• When beneficial interests may be within the scope of purchased credit deteriorated (PCD) assets accounting: The TRG supported the FASB staff’s view in Memo No. 2 that when an entity is performing an analysis on whether to apply the PCD model to a beneficial interest, the entity should compute contractual cash flows for the beneficial interest by assuming expected prepayments and no credit losses.
  • Transitioning pools of purchased credit impaired (PCI) assets to PCD assets accounting: The TRG supported allowing two views outlined in Memo No. 3; these are 1) maintaining PCI pools at the time of adopting the credit loss standard and continuing to use those pools for credit loss measurement purposes only if similar risk characteristics are maintained under the new standard, and 2) allowing an accounting policy election to maintain the PCI pools both at the time of adoption and on an ongoing basis for credit loss measurement.
  • Forecasting reasonably expected troubled debt restructurings (TDRs): After significant discussion, no conclusions were reached, and TRG Chair Lawrence Smith directed the FASB staff to revisit the issue summarized in Memo No. 4 as well as related issues identified during the TRG’s extensive discussion.
  • Acceptable methods for estimating the life of a credit card receivable: After significant discussion, conclusions were not reached on this issue, and the FASB staff will revisit it.
Issue memos and the agenda are available on the FASB website. A recording of this meeting is also available for viewing on the past FASB meetings web page.

From the Public Company Accounting Oversight Board (PCAOB)

New Standard to Enhance Auditor’s Report Sent to SEC for Approval

On June 1, 2017, the PCAOB adopted a new auditing standard, “The Auditor’s Report on an Audit of Financial Statements When the Auditor Expresses an Unqualified Opinion,” that will require auditors to provide additional information in their reports. The standard is subject to Securities and Exchange Commission approval before it can become effective, and if approved, it will apply to audits conducted under PCAOB standards.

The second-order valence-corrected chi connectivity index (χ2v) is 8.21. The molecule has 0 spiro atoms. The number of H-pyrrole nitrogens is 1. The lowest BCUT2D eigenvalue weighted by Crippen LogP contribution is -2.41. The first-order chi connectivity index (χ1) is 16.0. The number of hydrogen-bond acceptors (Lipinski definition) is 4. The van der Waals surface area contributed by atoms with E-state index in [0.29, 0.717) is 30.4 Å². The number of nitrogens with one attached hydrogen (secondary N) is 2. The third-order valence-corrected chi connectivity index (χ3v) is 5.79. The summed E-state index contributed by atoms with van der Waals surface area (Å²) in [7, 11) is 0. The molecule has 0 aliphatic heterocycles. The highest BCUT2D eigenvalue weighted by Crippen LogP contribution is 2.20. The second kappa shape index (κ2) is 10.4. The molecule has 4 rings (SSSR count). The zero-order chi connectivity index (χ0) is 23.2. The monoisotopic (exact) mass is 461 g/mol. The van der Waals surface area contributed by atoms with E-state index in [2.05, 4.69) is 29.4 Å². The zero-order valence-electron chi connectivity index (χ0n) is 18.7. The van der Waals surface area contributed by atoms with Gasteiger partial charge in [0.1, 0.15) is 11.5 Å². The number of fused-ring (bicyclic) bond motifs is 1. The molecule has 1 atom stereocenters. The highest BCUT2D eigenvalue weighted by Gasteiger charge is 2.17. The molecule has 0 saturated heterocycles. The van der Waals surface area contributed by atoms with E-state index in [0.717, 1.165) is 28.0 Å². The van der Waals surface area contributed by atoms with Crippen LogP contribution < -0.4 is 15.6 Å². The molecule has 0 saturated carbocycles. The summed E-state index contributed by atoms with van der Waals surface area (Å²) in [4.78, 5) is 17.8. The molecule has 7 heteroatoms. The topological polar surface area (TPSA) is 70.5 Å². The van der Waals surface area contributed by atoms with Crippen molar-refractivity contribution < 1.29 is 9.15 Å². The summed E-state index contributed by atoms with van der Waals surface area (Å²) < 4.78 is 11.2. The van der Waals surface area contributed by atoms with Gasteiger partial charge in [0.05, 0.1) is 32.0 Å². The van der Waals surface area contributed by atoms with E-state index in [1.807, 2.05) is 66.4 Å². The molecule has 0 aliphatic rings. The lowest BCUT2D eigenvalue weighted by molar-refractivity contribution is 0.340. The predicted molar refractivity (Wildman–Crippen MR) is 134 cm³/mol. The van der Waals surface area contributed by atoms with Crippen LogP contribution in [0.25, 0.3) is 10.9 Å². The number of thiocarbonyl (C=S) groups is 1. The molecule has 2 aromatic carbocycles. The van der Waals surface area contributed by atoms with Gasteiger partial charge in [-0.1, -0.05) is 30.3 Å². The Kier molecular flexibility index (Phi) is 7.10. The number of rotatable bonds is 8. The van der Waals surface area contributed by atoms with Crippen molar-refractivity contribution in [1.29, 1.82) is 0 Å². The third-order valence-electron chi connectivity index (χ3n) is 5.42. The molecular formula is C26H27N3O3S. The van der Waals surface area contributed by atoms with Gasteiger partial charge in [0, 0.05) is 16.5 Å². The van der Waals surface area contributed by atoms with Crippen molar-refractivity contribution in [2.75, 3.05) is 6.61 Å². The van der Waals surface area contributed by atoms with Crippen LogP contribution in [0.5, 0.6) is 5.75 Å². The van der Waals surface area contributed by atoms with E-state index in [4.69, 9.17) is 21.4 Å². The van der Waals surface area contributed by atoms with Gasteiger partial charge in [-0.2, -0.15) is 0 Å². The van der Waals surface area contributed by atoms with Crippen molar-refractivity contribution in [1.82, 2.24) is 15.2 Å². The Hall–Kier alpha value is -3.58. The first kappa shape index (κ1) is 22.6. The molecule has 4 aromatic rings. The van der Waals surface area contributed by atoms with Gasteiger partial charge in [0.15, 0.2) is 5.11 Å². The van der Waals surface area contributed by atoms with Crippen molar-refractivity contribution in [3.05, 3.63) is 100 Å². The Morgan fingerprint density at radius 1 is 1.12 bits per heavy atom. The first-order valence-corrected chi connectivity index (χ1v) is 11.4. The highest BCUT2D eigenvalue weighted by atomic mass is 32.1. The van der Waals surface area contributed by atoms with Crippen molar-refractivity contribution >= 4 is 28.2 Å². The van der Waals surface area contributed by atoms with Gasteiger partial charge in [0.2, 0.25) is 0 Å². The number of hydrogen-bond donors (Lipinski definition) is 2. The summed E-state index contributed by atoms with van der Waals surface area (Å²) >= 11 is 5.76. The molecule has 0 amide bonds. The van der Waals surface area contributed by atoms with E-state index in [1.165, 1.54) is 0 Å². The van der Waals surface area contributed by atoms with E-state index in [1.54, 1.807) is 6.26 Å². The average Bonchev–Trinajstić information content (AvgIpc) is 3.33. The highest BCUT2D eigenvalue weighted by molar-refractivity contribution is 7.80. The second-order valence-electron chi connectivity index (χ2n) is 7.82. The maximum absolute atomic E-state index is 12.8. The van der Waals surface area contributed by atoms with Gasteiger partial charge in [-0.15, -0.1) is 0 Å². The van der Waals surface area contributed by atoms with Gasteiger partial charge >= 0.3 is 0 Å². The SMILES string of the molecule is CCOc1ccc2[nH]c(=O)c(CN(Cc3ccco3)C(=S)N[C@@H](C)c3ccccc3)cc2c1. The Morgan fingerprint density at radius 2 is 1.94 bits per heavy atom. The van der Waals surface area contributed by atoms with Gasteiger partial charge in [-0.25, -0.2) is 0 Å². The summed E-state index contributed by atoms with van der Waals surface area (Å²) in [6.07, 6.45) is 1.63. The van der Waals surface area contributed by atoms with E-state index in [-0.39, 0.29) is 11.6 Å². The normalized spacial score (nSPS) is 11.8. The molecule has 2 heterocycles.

The new standard significantly modifies the auditor’s report while retaining the pass-fail reporting model. The most significant change to the auditor’s report is the requirement to communicate in the report any critical audit matters (CAMs) arising during the current period audit. A CAM is defined as a matter that has these elements:
  • Has been or was required to be communicated to the audit committee
  • Relates to accounts or disclosures that are material to the financial statements
  • Involves especially challenging, subjective, or complex auditor judgment
The auditor’s report will include:
  • The identification of the CAMs
  • A description of the principal considerations that led the auditor to determine that the matter was a CAM
  • A description of how the CAM was addressed
  • A reference to the relevant financial statements accounts and disclosures
The standard does not require communication of CAMs for audits of emerging growth companies, brokers and dealers, investment companies other than business development companies, and employee stock purchase, savings, and similar plans.

Other changes to the auditor’s report include:
  • Disclosure of the auditor’s tenure
  • A statement on independence
  • Addition of the phrase “whether due to error or fraud” with regards to whether the financial statements are free of material misstatements
  • Standardized form on the auditor’s report
  • Requirement that the report be addressed to at least the company’s shareholders and board of directors or equivalents
The effective date is Dec. 15, 2017, for all provisions other than the disclosures of the CAMs. The CAMs disclosures are effective for large accelerated filers, in audits of fiscal years ending on or after June 30, 2019, and for all other companies, in audits of fiscal years ending on or after Dec. 15, 2020.